A month of industrial action and widespread disruption to NSW train services will culminate with rail workers refusing to operate foreign-made trains.
The 24-hour action on Wednesday will cause major disruption to services as those trains make up about 70 per cent of the fleet.
Sydney Trains chief executive Matt Longland advised train commuters to avoid unnecessary travel and work from home if possible.
Most timetables will be reduced to a 30-minute frequency, however no services will run on the T5 Cumberland and T7 Olympic Park line.
Buses will not be a reliable alternative for commuters in Sydney's inner west, with workers on strike there too, and stop-work meetings scheduled from 4am to 7am and 2.30pm to 5.30pm.
It will affect bus services run under contract by Transit Systems in the inner west, parts of the CBD, Olympic Park, Strathfield and Rockdale.
Multiple unions are involved in ongoing negotiations for a new enterprise agreement to replace one that expired in May 2021.
A separate fight over modifications to a fleet of mothballed Korean-built intercity trains the union believes are not yet safe to operate on the NSW rail network is closer to a resolution.
A letter from the government to the union on Sunday said it would drop its request to make a deed for alterations dependent on a new enterprise agreement being finalised if the union abandoned Wednesday's action.
It said it would authorise the work to begin as set out in a deed of agreement between the union and government.
The Rail, Tram and Bus Union (RTBU) wrote back saying the offer lacked clarity and was unacceptable because it had not seen the deed and did not have the authority to make decisions on behalf of the other unions involved in the enterprise agreement negotiations.
RTBU NSW secretary Alex Claassens dismissed the government letter as a stunt.
"It was a letter that was clearly designed for a purpose but it wasn't designed for resolving our dispute," he said on Tuesday.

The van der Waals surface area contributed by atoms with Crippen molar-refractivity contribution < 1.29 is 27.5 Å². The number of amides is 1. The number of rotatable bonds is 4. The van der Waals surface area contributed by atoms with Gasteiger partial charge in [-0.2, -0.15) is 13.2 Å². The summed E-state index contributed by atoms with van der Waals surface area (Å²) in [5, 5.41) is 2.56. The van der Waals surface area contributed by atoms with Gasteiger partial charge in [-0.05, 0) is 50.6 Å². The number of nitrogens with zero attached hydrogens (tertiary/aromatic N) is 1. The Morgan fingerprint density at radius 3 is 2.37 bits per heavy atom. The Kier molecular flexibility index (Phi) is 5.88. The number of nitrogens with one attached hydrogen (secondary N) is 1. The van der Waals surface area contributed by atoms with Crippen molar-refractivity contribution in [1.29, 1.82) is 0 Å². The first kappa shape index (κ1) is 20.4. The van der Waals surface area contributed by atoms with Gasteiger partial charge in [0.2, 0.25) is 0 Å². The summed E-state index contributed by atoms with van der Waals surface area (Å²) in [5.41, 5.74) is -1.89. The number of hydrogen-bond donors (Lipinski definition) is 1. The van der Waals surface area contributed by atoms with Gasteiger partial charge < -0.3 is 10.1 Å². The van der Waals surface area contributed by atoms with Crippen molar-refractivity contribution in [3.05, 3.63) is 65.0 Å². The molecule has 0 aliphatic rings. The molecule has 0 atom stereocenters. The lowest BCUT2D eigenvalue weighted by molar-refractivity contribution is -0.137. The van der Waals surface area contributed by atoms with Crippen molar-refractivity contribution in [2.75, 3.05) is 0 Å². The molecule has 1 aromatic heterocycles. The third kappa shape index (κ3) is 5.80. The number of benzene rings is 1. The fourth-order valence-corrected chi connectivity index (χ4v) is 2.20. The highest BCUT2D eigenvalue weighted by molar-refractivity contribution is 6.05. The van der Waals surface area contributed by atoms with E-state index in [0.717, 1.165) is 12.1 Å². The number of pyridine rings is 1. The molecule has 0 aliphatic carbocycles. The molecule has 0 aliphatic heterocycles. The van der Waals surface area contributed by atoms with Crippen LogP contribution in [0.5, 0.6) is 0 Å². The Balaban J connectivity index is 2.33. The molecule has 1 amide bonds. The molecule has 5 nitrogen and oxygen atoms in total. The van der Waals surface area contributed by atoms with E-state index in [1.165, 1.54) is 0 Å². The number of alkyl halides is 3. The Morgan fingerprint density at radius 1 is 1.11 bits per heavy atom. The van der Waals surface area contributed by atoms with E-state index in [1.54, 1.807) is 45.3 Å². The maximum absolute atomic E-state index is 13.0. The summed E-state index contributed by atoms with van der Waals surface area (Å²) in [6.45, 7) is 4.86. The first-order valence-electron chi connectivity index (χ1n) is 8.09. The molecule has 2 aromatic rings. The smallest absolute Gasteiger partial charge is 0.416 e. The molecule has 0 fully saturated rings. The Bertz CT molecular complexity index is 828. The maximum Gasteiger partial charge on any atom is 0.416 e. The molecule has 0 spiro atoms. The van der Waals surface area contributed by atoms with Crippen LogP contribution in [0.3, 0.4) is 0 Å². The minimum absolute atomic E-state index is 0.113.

The union has promised to suspend further industrial action throughout September if the government agrees to execute Friday's deed, as well as other demands for job security and increased wages in the enterprise agreement, backpaid from the enterprise agreement's expiration last year.
"Obviously the thing that everybody wants is more money. We need to have that conversation," Mr Claassens said.
NSW raised its public sector wages cap to three per cent this year and could raise it to 3.5 per cent next year, however Mr Claassens said the cap does not apply to rail workers.
"It's never applied to us ... because we're in the federal system," he said.
The union sought a response from the government by 5pm on Tuesday.
Premier Dominic Perrottet said the industrial action throughout August was "politically motivated".
"It's been ongoing now for a substantial period of time," he said in Victoria on Tuesday.
"(The Labor opposition) has also said the strikes must come to an end. There's a unity ticket here," he said.
Opposition Leader Chris Minns repeated his call for the union to abandon its industrial action.
"Further industrial action is not going to drive the NSW government to a conclusion," he said.
"(The union) have got every right to progress their claims. I think that can be done around the negotiating table, rather than via strikes."